AoC’s 2018 survey of college international activity indicates the importance of EU countries to college international work. The UK is one of the largest host countries for Erasmus+ mobilities, and our strong vocational education system, population size and our place as the home of the English language mean the UK has welcomed significant numbers of Erasmus+ participants from EU27 countries. There is therefore considerable concern at European Commission level about the withdrawal of the UK from Erasmus+ after Brexit.

At the present time the UK Government is considering a range of future mobility options, including both staying in Erasmus+ as a non-EU programme country and also developing its own replacement programme. AoC's 2019 impact study on Erasmus+ in colleges shows the programme brings clear benefits to college students and staff. AoC will continue to push for the UK to remain in Erasmus+. 

Changing regulations (state aid and procurement)

There are quite a few rules which constrain ESFA, colleges and others in the education system designed on the basis that we provide services that trade across the EU and where the objective is to promote competition.

UK membership of the EU means that a large body of legislation has been shaped by EU directives including employment, public procurement, consumer protection, competition, energy, intellectual property and social security law. It is a matter of conjecture what EU exit would mean for these various laws because this would be a decision for the Government in future, would be tied up in the UK/EU exit negotiations and would be affected by the UK’s wider international commitments. Some of the laws that vex colleges most (for example public procurement laws or state aid) are part of World Trade Organisation (WTO) commitments. Exit from the EU might allow some flexibility because their main focus is to improve competition for services where there is cross-border trade. There is very little of this in further education and training. However the UK Government has pressed for decades for governments to open their markers and economies so it is not that likely that it will choose to close them off in our sector. AoC nevertheless continues to push for a more intelligent approach to developing education and training capacity.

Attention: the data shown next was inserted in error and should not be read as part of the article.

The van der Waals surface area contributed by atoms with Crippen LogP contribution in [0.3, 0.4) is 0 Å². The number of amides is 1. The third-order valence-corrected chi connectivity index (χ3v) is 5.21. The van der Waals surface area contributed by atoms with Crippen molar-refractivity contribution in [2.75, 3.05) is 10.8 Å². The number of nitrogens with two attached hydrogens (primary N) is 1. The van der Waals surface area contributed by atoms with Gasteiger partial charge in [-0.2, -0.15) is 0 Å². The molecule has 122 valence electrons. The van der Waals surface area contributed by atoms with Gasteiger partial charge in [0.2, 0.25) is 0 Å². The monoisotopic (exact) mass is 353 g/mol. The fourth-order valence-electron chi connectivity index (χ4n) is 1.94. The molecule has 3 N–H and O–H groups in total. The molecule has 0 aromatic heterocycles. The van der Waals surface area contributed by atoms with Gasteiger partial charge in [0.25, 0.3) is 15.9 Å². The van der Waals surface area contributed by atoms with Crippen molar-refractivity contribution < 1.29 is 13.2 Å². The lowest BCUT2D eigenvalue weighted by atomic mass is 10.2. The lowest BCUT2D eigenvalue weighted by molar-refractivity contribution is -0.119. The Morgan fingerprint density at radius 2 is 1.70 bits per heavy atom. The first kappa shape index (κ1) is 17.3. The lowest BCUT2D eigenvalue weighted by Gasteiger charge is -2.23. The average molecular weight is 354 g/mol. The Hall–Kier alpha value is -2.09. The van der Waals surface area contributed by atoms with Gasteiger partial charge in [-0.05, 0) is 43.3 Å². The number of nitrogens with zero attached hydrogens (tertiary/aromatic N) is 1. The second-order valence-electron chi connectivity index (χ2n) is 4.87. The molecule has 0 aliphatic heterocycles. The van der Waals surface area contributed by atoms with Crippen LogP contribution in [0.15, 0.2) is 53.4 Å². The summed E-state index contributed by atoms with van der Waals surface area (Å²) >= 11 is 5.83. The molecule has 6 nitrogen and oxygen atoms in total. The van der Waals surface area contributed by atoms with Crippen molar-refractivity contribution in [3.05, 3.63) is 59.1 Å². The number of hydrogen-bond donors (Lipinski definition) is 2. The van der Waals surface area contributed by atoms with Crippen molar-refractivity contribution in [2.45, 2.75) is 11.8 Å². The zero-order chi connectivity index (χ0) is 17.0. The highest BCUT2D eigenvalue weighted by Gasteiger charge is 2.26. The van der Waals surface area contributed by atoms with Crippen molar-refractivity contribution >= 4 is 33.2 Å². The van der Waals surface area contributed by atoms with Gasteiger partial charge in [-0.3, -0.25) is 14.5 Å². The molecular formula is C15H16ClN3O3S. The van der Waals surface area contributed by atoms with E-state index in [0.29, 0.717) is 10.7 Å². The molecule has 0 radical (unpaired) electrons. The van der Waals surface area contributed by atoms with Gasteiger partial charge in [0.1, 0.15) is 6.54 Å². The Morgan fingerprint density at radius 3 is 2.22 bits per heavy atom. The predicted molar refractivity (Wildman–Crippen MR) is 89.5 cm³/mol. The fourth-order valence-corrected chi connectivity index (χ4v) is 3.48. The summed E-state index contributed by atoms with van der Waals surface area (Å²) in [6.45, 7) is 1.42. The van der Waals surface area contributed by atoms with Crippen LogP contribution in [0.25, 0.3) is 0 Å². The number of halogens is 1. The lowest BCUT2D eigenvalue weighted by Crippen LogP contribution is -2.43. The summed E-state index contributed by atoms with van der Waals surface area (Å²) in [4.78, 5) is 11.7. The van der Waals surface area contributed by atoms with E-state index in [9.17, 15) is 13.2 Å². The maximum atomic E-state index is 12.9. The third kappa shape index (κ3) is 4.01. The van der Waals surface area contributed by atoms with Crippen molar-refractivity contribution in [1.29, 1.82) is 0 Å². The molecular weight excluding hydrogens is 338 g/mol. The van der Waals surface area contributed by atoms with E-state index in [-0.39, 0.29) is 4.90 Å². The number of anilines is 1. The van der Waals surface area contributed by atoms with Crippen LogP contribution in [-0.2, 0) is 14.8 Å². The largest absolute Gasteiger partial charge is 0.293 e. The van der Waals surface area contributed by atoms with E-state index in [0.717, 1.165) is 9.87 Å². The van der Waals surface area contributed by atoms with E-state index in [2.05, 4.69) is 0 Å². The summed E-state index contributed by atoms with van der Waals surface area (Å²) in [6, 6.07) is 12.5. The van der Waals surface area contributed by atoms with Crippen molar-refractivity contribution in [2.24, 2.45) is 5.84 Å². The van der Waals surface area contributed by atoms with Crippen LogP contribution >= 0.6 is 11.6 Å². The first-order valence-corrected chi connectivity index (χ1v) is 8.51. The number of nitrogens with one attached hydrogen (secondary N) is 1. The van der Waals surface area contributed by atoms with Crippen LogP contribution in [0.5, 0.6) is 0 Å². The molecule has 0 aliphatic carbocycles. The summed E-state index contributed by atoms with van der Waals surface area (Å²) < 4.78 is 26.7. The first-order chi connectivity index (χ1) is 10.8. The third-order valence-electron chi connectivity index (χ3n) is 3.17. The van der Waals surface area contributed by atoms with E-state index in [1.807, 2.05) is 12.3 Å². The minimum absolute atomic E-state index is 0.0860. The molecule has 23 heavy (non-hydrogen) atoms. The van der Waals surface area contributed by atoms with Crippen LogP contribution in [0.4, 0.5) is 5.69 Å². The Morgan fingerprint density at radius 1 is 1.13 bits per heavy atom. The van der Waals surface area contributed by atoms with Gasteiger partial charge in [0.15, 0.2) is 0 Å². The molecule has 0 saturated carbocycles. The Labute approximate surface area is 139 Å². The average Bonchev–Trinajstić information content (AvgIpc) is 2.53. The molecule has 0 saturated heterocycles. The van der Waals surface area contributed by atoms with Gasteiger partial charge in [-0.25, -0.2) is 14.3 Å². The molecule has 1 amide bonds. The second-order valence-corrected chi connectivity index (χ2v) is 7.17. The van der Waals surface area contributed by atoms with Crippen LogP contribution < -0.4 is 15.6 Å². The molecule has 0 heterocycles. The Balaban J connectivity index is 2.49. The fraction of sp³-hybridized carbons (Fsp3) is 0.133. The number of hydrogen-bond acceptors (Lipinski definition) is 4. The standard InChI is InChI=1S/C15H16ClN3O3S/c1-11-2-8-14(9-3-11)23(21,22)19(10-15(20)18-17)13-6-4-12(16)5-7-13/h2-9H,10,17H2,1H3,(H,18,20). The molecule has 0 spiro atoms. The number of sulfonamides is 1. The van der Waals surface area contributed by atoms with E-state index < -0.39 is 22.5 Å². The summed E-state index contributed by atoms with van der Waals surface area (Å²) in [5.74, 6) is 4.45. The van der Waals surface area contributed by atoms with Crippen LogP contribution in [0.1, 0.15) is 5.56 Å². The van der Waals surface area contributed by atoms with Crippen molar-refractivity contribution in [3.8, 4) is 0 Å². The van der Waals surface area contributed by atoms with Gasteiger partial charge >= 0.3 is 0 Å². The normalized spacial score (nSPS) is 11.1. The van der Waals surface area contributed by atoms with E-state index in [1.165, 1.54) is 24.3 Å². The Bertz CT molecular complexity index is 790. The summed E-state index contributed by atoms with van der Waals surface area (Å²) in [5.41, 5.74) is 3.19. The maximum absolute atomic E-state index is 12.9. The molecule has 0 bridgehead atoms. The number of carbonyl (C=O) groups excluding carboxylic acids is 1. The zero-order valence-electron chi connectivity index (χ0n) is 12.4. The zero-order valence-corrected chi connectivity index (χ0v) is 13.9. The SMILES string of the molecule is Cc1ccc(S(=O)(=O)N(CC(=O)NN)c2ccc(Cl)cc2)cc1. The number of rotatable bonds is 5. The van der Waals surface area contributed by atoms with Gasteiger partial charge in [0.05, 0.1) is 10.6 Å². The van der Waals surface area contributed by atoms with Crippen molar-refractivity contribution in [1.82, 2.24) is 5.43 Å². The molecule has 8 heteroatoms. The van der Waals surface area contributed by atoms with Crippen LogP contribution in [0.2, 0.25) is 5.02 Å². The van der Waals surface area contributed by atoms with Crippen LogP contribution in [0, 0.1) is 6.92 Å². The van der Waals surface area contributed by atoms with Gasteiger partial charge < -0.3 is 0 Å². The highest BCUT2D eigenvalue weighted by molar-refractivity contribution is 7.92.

Colleges would love less regulation but it is not clear that Brexit would deliver it for them. Most education regulation is home-grown:

  • The Ofsted system was designed to meet English priorities and issues.
  • The system of qualifications and awarding bodies has adapted to fit EU classifications and requirements on mutual recognition but is recognisibly and distinctly English.
  • The UK has four different national education systems which allows different approaches in different places regardless of what might happen at EU level.
  • Other sources of regulation in English colleges include a very English approach to funding (described by Professor Alison Wolf as being unique in the world).
  • Child protection rules, health and safety laws, freedom of information and other causes of additional work for colleges are all very heavily influenced by the government in Westminster.

The Foreign and Commonwealth Office's balance of competence review of education from 2013 concluded that EU policy making had some impact on UK policy but not that much and arguably EU less influential than OECD.

VAT after Brexit

The UK introduced Value Added Tax (VAT) on the day that it joined the EU. VAT rules in EU members states are partly controlled by the EU treaties because a slice of VAT revenues is used to calculate contributions to the total budget. This means that college students are disadvantaged by the current unjust VAT regime which reduces the resources available to them by about 3% compared to school sixth form students. Government funding levels fix the full-time funding rate for 16 to 18-year-olds at £4,000 until 2019 which is 20-25% less than paid to pre-16, half that available for HE students and insufficient to build a better technical education system.

There are two sets of VAT rules that could be reviewed once the UK Government has more control over the legislation:

  • the rules that limits public service VAT refunds to councils, academies and national museums‎ but leave colleges outside the fence.
  • the rules that exempt education (schools, private schools, colleges, universities) from VAT but leave private training providers and private universities outside the fence.

Colleges lose out from the first set of rules but benefit from the second. AoC has argued for years that the government should extend the VAT refund scheme to all sixth form education. There is risk in seeking changes in VAT rules is that UK Government might use its new found flexibility to "do a New Zealand" and extend VAT ("Goods and Services Tax") to just about everything‎. This is not beyond the realms of possibility. Labour's 2017 manifesto proposed VAT on private school fees and some Conservative MPs have described this as an idea worth considering. Given the importance of education and training to future economic success, any changes to VAT rules should be introduced with care. The VAT paid by colleges for 16 to 18-year-olds acts as a form of learning tax which reduces the resources available to the most efficient and effective sixth form providers..

More information

If you have any queries about the information on this page, please contact Julian Gravatt in the first instance.